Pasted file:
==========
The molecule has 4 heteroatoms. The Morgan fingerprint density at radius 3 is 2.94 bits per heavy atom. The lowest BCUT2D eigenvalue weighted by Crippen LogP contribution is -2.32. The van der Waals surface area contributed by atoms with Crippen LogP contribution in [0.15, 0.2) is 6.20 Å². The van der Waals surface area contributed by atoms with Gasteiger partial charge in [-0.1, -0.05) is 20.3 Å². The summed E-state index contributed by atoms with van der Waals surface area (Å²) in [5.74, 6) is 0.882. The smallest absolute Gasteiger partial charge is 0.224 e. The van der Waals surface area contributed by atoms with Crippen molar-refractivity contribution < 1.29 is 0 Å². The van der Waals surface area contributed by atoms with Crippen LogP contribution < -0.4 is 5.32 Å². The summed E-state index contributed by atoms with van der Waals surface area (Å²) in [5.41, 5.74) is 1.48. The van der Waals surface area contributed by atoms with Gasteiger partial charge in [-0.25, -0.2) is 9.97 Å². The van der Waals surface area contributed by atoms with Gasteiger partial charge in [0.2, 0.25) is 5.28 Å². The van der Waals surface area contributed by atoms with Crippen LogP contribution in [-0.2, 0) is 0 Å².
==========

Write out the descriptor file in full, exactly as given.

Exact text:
The molecule has 4 heteroatoms. The Morgan fingerprint density at radius 3 is 2.94 bits per heavy atom. The lowest BCUT2D eigenvalue weighted by Crippen LogP contribution is -2.32. The van der Waals surface area contributed by atoms with Crippen LogP contribution in [0.15, 0.2) is 6.20 Å². The van der Waals surface area contributed by atoms with Gasteiger partial charge in [-0.1, -0.05) is 20.3 Å². The summed E-state index contributed by atoms with van der Waals surface area (Å²) in [5.74, 6) is 0.882. The smallest absolute Gasteiger partial charge is 0.224 e. The van der Waals surface area contributed by atoms with Crippen molar-refractivity contribution < 1.29 is 0 Å². The van der Waals surface area contributed by atoms with Crippen LogP contribution < -0.4 is 5.32 Å². The summed E-state index contributed by atoms with van der Waals surface area (Å²) in [5.41, 5.74) is 1.48. The van der Waals surface area contributed by atoms with Gasteiger partial charge in [-0.25, -0.2) is 9.97 Å². The van der Waals surface area contributed by atoms with Gasteiger partial charge in [0.2, 0.25) is 5.28 Å². The van der Waals surface area contributed by atoms with Crippen LogP contribution in [-0.2, 0) is 0 Å².